Flathead County’s top public health official will leave the job when her contract expires at the end of the year, writing in a scathing letter of resignation that the county commissioners and board of health have failed to protect the public during the COVID-19 pandemic and that county leaders are more motivated by “ideological biases” than serving their community.
Tamalee St. James Robinson, who took over as the county’s public health officer on an interim basis in July, submitted her resignation to the Flathead County Commissioners and Board of Health Chair Bill Burg on Friday afternoon. St. James Robinson also resigned her position on the board of health, where she served as chair before temporarily vacating that role to fill the health officer job.
During her tenure, St. James Robinson’s advice has been rejected or ignored by county leaders at almost every level. Three separate proposals to limit the size of public gatherings or impose other restrictions as the outbreak has intensified this fall and winter were either voted down by the board of health or not voted on at all. The three county commissioners — Pam Holmquist, Phil Mitchell and Randy Brodehl — have offered no public support for any of St. James Robinson’s proposals and, in fact, put out a statement that supported residents who opt to disobey a statewide mask directive. And when St. James Robinson has asked the county attorney, Travis Ahner, to take action against local businesses found to be repeatedly defying the same mask directive, he has thus far declined, and a lawsuit by the state to force compliance has stalled.
In her letter of resignation, St. James Robinson directly expressed some of the frustration that has been building inside the Flathead City-County Health Department for months as employees have watched, sometimes through tears, as their pleas for support have been ignored.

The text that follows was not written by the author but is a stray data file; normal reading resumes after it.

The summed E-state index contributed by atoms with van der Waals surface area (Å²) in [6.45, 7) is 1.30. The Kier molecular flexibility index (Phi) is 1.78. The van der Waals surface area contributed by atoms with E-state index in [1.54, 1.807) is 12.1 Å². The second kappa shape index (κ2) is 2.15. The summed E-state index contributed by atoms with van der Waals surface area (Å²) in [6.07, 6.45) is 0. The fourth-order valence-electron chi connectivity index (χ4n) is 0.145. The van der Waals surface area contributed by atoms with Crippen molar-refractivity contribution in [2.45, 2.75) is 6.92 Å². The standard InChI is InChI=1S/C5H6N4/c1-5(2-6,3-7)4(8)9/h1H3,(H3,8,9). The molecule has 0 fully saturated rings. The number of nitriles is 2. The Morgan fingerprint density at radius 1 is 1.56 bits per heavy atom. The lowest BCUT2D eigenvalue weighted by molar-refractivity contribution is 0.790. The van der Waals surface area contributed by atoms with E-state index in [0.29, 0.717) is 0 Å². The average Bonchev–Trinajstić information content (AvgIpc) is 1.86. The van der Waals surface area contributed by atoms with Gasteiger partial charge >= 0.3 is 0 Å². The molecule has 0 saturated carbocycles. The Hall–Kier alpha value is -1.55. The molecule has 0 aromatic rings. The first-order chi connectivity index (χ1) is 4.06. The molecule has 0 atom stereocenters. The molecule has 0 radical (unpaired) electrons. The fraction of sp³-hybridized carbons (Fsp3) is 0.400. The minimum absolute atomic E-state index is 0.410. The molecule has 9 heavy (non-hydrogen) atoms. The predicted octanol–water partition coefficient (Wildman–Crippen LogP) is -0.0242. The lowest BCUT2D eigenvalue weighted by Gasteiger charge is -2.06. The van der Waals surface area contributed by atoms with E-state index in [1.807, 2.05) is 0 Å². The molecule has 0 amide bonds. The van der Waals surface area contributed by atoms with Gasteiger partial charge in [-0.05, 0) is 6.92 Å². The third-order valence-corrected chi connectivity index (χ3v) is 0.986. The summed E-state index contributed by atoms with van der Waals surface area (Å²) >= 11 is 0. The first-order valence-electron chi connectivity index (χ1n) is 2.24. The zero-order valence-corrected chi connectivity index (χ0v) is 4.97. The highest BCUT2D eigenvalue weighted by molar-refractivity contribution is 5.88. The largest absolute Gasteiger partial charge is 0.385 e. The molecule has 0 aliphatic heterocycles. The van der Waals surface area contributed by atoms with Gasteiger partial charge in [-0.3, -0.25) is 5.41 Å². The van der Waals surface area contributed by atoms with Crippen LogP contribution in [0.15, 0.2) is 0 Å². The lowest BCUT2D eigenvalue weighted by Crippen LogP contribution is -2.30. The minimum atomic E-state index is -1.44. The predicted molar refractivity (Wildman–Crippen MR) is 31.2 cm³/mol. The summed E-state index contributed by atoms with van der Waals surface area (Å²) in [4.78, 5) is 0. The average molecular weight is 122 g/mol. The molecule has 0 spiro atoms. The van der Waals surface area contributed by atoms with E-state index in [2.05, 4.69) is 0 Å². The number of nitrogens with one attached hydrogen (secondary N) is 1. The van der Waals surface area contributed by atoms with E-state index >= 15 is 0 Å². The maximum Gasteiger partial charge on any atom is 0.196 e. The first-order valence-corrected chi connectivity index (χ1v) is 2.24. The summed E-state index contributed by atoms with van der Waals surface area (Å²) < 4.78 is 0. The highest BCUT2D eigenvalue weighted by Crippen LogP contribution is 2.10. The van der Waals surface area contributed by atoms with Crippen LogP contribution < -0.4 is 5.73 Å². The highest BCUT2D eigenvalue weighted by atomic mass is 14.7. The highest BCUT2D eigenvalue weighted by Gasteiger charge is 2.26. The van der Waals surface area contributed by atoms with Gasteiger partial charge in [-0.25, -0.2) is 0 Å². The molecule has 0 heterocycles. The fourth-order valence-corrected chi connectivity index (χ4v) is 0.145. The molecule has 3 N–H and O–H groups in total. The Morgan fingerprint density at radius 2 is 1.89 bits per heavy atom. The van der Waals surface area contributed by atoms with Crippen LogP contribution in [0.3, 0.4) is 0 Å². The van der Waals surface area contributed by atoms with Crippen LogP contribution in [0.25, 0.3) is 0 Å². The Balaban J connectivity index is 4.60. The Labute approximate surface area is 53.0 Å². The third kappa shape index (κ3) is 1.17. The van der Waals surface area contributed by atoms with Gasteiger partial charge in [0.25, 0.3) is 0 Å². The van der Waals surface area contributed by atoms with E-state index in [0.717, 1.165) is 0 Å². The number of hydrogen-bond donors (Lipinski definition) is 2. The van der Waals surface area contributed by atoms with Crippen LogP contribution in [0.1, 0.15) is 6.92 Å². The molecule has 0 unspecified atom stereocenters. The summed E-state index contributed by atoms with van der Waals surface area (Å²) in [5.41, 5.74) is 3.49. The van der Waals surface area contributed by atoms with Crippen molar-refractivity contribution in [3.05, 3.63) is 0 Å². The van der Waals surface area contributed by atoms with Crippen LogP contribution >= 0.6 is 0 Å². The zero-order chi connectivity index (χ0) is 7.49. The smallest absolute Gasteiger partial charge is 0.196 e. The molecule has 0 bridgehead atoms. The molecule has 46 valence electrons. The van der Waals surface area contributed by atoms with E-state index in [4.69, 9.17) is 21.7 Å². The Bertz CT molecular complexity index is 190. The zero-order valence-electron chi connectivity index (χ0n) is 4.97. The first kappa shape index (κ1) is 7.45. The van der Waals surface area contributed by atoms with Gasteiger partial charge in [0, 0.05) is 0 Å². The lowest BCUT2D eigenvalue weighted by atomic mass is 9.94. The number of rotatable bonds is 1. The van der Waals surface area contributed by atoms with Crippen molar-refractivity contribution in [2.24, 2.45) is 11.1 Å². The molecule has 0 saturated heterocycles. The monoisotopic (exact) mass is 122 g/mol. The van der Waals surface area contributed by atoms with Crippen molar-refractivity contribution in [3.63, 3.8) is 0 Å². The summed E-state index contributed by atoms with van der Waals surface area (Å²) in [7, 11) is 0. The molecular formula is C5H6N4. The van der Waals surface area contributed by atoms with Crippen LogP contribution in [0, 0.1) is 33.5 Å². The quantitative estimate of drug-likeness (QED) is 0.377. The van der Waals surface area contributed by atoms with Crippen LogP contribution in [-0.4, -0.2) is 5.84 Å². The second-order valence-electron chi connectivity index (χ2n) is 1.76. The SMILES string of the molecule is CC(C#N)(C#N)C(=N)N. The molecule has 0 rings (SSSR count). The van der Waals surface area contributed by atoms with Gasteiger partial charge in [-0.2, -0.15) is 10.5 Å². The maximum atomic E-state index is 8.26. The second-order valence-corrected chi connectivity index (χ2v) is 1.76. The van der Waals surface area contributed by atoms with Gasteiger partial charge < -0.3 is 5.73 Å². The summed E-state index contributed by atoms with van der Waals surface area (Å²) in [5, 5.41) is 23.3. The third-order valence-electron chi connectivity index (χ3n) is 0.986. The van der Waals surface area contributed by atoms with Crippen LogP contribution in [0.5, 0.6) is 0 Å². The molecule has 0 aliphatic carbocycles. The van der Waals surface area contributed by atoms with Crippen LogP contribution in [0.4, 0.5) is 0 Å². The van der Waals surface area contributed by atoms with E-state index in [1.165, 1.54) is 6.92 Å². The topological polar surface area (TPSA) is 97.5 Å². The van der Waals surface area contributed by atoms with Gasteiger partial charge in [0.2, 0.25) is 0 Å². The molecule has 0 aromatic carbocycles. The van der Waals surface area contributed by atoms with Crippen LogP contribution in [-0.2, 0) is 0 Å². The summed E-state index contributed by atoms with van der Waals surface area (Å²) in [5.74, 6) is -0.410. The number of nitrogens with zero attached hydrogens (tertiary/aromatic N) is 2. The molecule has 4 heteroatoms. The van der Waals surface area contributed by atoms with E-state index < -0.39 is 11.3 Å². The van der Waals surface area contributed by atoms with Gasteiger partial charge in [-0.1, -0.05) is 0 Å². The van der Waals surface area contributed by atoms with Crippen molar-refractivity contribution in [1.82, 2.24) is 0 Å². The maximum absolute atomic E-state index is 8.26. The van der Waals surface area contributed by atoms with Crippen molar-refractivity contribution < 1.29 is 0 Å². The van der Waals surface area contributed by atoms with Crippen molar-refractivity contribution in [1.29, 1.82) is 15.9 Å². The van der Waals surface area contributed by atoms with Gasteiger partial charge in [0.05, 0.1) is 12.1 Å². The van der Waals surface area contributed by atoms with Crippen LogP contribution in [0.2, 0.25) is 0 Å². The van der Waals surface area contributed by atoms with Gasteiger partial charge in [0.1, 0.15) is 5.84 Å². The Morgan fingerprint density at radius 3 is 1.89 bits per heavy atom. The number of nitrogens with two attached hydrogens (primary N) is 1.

“It has become clearly evident to me during the past several months that the actions of both the Flathead County Commissioners and the Flathead County Board of Health have been at cross purposes with the goal of maintaining our county’s public health,” she wrote. “Spiking Covid-19 case numbers, along with an increasing number of deaths, have been met with nearly complete inaction by your groups, versus any type of reasonable mitigating response. The Commissioner’s and Board’s failure to enact or publically [sic] support even the most basic recommendations regarding mask usage, along with any type of recommended group meeting restrictions, has not only increased public health risk, it has demonstrated a clear lack of support for the county health department.”
The health department has been beset by staff attrition and sagging morale since at least early September, when COVID-19 cases first began to spike in Flathead County. Since then, the county’s crisis has only deepened, with an astonishing 3,341 new confirmed positives reported so far in November, 47% of the county’s total since March. Twelve Flathead County residents have died from COVID-19 in the last nine days.